Coding for urodynamics: Medical necessity is key


In determining when and how to use a code, the primary issues to address are the performance definition, bundling, and last but certainly not least, medical necessity.

Code 51792 is "Stimulus-evoked response (eg, measurement of bulbocavernosus reflex latency time)." Typically, this requires an instrument that allows you to measure in milliseconds the time it takes from stimulation of the tip of the penis to recorded conduction of the nerve impulse to the bulbocavernosus muscle.

Code 51792 does not preclude billing for any of the other urodynamics codes on the same visit, according to the National Correct Coding Initiative.

Ultimately, medical necessity must be met in the eyes of the physician before the service is billed and in the eyes of the payer before it is paid. Unfortunately, physician and payer determinations of medical necessity do not always match.

The following are two separate statements for local coverage determination (LCD) policies by Medicare Administrative Contractors relative to code 51792:

• TrailBlazer Health Enterprises, LLC: "Stimulus-evoked response has a limited application in practical urology but can be used to evaluate cases of suspected cauda equina syndrome."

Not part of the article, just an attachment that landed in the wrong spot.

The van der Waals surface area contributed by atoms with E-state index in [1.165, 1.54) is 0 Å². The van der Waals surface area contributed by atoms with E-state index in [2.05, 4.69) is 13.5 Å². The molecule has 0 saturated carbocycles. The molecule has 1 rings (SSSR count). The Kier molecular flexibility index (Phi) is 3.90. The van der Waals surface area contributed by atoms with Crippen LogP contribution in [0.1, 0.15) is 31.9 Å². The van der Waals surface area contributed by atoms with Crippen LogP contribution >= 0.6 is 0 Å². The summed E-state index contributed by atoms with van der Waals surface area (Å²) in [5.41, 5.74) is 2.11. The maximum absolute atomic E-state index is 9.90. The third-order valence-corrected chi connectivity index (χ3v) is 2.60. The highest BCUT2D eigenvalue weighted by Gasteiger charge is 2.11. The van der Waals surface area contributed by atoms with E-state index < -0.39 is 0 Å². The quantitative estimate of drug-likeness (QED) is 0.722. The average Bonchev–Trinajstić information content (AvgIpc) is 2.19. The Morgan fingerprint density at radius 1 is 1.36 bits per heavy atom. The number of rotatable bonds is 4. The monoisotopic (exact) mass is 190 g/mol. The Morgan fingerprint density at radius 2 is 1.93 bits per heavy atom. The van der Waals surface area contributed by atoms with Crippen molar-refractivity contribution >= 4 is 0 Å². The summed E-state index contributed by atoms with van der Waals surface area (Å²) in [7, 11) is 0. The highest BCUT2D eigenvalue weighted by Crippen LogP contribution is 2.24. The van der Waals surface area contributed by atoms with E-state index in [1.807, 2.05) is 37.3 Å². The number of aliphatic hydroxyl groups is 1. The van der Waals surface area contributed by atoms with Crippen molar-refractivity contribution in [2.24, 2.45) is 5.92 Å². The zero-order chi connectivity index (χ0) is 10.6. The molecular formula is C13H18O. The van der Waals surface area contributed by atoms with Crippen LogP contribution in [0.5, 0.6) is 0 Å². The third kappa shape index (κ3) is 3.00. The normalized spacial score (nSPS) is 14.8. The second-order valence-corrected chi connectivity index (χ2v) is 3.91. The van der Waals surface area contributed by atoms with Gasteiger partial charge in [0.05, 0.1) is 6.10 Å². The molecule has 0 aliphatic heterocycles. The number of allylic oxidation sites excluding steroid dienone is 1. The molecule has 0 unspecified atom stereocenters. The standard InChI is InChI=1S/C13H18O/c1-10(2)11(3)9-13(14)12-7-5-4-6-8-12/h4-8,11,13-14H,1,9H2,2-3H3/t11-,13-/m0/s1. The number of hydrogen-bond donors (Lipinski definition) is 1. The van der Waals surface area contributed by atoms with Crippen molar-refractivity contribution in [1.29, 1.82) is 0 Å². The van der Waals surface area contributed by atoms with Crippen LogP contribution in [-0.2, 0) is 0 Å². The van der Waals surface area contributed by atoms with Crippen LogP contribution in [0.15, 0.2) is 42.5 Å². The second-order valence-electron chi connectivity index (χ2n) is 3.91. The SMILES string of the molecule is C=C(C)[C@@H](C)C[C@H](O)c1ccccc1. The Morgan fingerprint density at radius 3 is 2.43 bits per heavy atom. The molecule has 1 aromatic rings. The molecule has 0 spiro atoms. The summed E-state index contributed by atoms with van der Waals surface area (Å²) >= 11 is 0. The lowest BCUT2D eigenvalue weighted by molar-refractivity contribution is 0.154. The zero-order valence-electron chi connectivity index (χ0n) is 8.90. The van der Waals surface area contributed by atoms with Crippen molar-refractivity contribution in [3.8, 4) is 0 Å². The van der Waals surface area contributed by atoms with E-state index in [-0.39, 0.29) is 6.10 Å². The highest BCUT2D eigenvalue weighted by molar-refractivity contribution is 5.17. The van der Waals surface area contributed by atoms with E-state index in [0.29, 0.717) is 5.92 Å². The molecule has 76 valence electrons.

• Palmetto GBA, LLC: "Stimulus-evoked response: This study measures bulbocavernosus reflex latency time, and may be needed to make a more definitive diagnosis of pelvic floor (sacral reflex arc) denervation. This test is also used for suspected cauda equina syndrome."

Therefore, documentation of the need to study denervation of the pelvic floor would seem to be required to support payment of the code. Additionally, you may run into some payers that will not pay for the service until there is a review of documentation relative to medical necessity, and others that will not pay for this service unless there is an issue related to cauda equina syndrome.

Another aspect of medical necessity that you should consider with respect to all tests but in particular to 51792: "The use of any of these procedures in a screening capacity does not represent a payable service."

The above statement is also pulled from an LCD related to urodynamics coding. However, the statement is not limited to any one LCD but is commonly included in them. Translated, the statement requires that services billed to Medicare, unless otherwise indicated, should be billed because the physician has identified symptoms that need to be further analyzed to make a diagnosis and decide treatment and that the test ordered is based on the presenting symptoms.

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